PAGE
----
BY: RALPH RAMKARRAN
By the time this article appears on Sunday, the issue of Mr. Keith Lowenfield’s report to GECOM would have been determined. If the CEO has not given his report it is inconceivable that the Commission, or at least the Chair, who has the deciding vote, will continue to tolerate his willful defiance and gross insubordination.
Described as “vulgar” by SN’s editorial yesterday, the CEO’s July 10 request of Justice Claudette Singh, the Chair of GECOM, for clarification of certain issues arising from the CCJ’s decision, cannot be described as anything less than weird mumbo jumbo.
The Chair’s dismissive response of the CEO’s request is an indication of what she thinks of either the requests. But lest the arguments by the CEO be elevated to talking points and lead to the whipping up another round of frenzied propaganda, it is necessary to debunk them as soon as possible.
The CEO’s letter raises three issues for clarification, namely:
(1) Since the Court endorsed the view that GECOM cannot determine credibility [paragraphs 41 and 45 of the judgment], it therefore held that Order 60 of 2020 (the Recount Order) cannot be executed in its entirety and, as a consequence, a final credible count cannot as conceived by the Commission and expressed in the Order cannot be attained.
(2) Section 96 of the Representation of the People Act (ROPA) which the Chair’s letter invoked for the preparation of his report provides that the CEO is to compile his report from those submitted by returning officers, whereas the statements of recount, from which the Chair instructed him to compile his report, were not prepared by returning officers but by GECOM’s secretariat staff. Reference was made to the CCJ’s statement that the Recount Order was in tension with the Constitution and could not create a new election regime. The CEO would like to know which results of the elections could be lawfully declared.
(3) Since the Chair’s letter refers to section 18 of the Election Laws (Amendment) Act and Article 177(2)(b) of the Constitution and since the historic practice is that the elections report is premised on the ascertainment of results by the Chief Election Officer, guidance is sought as to whether the report is premised on one or the other pieces of legislation above.
Can a final credible count be attained (1 above)?
The CCJ did not endorse the view that GECOM cannot determine credibility, that Order 60 cannot be executed in its entirety and that a final count cannot be attained. This is an egregious distortion of what the CCJ said that.
The CCJ determined that after valid and invalid votes are determined during the procedures set out in ROPA, any further alleged irregularities, as claimed by Mr. Harmon, must be addressed by an election petition after the results are declared. This has been twisted by the CEO to allege that a credible count (credible according to his and not the CCJ’s ruling) cannot be attained by the CCJ’s ruling.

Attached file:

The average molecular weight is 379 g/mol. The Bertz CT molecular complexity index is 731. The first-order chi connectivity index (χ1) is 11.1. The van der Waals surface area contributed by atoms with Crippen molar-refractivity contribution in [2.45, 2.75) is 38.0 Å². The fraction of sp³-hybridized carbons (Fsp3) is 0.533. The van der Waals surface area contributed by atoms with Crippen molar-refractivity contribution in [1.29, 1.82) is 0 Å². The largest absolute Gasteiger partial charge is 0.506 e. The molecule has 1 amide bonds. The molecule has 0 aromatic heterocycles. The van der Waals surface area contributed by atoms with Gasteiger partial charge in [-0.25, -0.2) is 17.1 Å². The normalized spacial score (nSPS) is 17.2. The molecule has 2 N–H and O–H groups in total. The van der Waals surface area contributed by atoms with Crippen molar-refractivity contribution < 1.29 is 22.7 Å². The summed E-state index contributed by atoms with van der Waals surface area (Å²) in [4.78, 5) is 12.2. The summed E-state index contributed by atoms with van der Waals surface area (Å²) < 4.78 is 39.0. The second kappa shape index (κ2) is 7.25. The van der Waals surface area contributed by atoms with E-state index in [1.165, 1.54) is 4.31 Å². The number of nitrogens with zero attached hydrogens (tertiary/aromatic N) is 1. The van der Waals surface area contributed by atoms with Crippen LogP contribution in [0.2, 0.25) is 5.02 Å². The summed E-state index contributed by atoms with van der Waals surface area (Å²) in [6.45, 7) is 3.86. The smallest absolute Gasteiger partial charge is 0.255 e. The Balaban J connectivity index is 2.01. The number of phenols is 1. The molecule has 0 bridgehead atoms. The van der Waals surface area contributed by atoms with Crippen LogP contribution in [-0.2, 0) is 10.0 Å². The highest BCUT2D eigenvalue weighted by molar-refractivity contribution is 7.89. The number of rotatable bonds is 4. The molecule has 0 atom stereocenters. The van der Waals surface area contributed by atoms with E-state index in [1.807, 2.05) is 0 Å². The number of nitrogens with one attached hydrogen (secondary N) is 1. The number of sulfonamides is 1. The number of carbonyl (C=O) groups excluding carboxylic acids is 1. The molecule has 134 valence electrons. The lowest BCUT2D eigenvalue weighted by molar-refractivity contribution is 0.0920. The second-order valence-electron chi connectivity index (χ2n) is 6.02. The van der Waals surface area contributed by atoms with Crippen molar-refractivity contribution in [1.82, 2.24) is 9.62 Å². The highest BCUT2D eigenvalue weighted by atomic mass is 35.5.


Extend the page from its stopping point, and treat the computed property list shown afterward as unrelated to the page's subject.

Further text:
The requirement for the CEO to prepare his report from the compilation made by returning officers under section 96 of ROPA (2 above).
The recount process was being undertaken under special circumstances where the role of the secretariat staff of GECOM was substituted for the returning officers. Other procedures also needed to be modified to accommodate the new centralized system for the recount, which is normally done in the electoral districts and presided over by the returning officers.
The Order of Recount made the modifications under section 22(1) of the Election Laws (Amendment) Act which gave GECOM full powers to make the changes by order. The Order of Recount provided that the Statements of Recount prepared by the secretariat can be used by GECOM to declare the final results. It is impossible for the CEO not to know this almost word for word. Why then this weird request?
The statement by the CCJ that the Recount Order cannot create a new election regime was made in rejecting the claim by Justice Reynolds that the Recount Order did just that. The CCJ was referring to the Constitution and not to ROPA. It upheld the Recount Order.
Is the report to be made under section 18 of the Election Laws (Amendment) Act or Article 177(2)(b) of the Constitution (3 above).
If proof were needed that the CEO was grasping for straws to place obstacles in the way of sending in a report, this unintelligible request for clarification demonstrates it. The CEO had wrongly declared his independence as a constitutional officer. Section 18 provides that he is subject to the directions of the Commission. The reference to section 18 is merely to remind him that he is not independent and must comply with the Chair’s request. Article 177(2)(b) deals with election results and so does section 96 and the Recount Order.
The Chair is not required to make any reference to laws in her request. The CEO is presumed to know his duties, responsibilities and what he has to do and under what laws, even if the Chair’s letter is incorrect. Let us hope that by the time this letter appears in print he has complied.